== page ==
Jehovah’s Witness from Hartlepool groomed girl for sex

Teesside Crown Court.
Teesside Crown Court.

A Jehovah’s Witness is facing years in prison after he was convicted of grooming a girl for sex.

Richard Ogilvie sent the girl a series of suggestive text messages and described her as ‘indescribably gorgeous’, Teesside Crown Court heard.

He wanted to have sexual relations with her.

Sam Andrews, prosecutor at Teesside Crown Court

Ogilvie, 32, hugged and kissed the girl after buying her an ice cream at McDonald’s.

A jury at Teesside Crown Court heard he drove the girl to an industrial estate in Hartlepool to eat the ice cream, rather than sit in the restaurant, or in his car in the car park.

Ogilvie said he needed to visit businesses on the estate to follow up on Jehovah’s Witness magazine drops, even though it was a Sunday.

The court was told Ogilvie rested his hands on her lap during a car journey which he claimed was because she liked to operate the gear stick.

“We say the defendant’s intention was clear,” said Sam Andrews, prosecuting. “He wanted to have sexual relations with her.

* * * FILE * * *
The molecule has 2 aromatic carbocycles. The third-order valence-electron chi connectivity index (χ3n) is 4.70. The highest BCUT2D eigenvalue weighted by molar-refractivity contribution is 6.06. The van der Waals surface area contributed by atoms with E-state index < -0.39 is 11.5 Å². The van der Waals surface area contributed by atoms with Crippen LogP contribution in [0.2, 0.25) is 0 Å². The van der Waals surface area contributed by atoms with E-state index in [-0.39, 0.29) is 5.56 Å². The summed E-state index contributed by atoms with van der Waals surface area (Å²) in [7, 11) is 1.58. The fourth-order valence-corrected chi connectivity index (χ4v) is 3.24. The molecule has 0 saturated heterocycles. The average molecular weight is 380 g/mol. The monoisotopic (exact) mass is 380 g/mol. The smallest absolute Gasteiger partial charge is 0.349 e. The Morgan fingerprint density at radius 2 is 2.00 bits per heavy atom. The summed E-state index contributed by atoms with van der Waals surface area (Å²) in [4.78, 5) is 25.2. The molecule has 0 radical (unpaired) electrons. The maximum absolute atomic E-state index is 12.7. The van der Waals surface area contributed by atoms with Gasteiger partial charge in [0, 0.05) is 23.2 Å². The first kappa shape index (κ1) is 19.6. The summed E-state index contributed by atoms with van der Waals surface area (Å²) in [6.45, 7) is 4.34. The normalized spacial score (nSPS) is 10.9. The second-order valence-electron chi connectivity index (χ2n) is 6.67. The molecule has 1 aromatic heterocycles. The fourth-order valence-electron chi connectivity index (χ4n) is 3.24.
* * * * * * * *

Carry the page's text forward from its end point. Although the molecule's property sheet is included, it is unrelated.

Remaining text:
“He told her he loved her ‘more than her parents’.

“In one text he wrote: ‘I won’t sleep now sweetheart, going to try and dream about you and me together - big squishy hugs and kisses gorgeous girl’.”

The jury heard Ogilvie sent other texts saying he loved her to bits, but they would have to be careful her parents didn’t find out about their relationship.

Another text read: “We want to do more hugging, we can snog next time.”

Ogilvie, of Scott Grove, Hartlepool, denied sexual grooming, and denied inciting a child to take part in sexual activity.

He said the girl was a liar who had made up most of her story.

The jury found him guilty of sexual grooming after a trial lasting four days.

He was found not guilty of the second charge.

Judge Simon Bourne Arton adjourned the case for the preparation of a probation report.

Ogilvie was bailed to return to court to be dealt with on a date to be fixed.

The judge told Ogilvie he should take the granting of bail as ‘no indication’ of the sentence.